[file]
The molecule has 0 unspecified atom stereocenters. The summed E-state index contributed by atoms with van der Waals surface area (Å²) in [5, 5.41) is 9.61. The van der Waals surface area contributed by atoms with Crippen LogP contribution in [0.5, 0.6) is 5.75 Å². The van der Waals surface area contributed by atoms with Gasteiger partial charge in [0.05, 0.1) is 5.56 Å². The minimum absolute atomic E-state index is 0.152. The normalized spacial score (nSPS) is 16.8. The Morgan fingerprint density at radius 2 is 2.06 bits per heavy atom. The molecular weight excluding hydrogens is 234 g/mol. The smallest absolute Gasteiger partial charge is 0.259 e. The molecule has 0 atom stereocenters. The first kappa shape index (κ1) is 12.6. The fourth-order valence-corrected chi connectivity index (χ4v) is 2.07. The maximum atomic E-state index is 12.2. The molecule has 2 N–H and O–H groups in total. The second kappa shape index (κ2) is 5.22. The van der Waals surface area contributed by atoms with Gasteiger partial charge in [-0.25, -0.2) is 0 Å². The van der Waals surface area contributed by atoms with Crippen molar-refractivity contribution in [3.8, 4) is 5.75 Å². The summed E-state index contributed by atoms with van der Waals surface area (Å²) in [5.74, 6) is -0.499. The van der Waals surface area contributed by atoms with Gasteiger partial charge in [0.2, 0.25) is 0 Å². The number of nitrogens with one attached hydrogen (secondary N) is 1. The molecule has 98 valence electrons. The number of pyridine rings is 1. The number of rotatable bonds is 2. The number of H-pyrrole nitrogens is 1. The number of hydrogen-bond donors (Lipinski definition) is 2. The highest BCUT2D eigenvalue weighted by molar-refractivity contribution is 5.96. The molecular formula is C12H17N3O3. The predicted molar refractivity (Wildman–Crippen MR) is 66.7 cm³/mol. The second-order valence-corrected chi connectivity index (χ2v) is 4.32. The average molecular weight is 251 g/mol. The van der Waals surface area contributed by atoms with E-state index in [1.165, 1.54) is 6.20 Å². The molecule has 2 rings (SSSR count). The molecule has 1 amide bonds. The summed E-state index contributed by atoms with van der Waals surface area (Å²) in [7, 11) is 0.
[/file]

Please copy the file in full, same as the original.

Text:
The molecule has 0 unspecified atom stereocenters. The summed E-state index contributed by atoms with van der Waals surface area (Å²) in [5, 5.41) is 9.61. The van der Waals surface area contributed by atoms with Crippen LogP contribution in [0.5, 0.6) is 5.75 Å². The van der Waals surface area contributed by atoms with Gasteiger partial charge in [0.05, 0.1) is 5.56 Å². The minimum absolute atomic E-state index is 0.152. The normalized spacial score (nSPS) is 16.8. The Morgan fingerprint density at radius 2 is 2.06 bits per heavy atom. The molecular weight excluding hydrogens is 234 g/mol. The smallest absolute Gasteiger partial charge is 0.259 e. The molecule has 0 atom stereocenters. The first kappa shape index (κ1) is 12.6. The fourth-order valence-corrected chi connectivity index (χ4v) is 2.07. The maximum atomic E-state index is 12.2. The molecule has 2 N–H and O–H groups in total. The second kappa shape index (κ2) is 5.22. The van der Waals surface area contributed by atoms with Gasteiger partial charge in [-0.25, -0.2) is 0 Å². The van der Waals surface area contributed by atoms with Crippen molar-refractivity contribution in [3.8, 4) is 5.75 Å². The summed E-state index contributed by atoms with van der Waals surface area (Å²) in [5.74, 6) is -0.499. The van der Waals surface area contributed by atoms with Gasteiger partial charge in [0.2, 0.25) is 0 Å². The number of nitrogens with one attached hydrogen (secondary N) is 1. The molecule has 98 valence electrons. The number of pyridine rings is 1. The number of rotatable bonds is 2. The number of H-pyrrole nitrogens is 1. The number of hydrogen-bond donors (Lipinski definition) is 2. The highest BCUT2D eigenvalue weighted by molar-refractivity contribution is 5.96. The molecular formula is C12H17N3O3. The predicted molar refractivity (Wildman–Crippen MR) is 66.7 cm³/mol. The second-order valence-corrected chi connectivity index (χ2v) is 4.32. The average molecular weight is 251 g/mol. The van der Waals surface area contributed by atoms with E-state index in [1.165, 1.54) is 6.20 Å². The molecule has 2 rings (SSSR count). The molecule has 1 amide bonds. The summed E-state index contributed by atoms with van der Waals surface area (Å²) in [7, 11) is 0.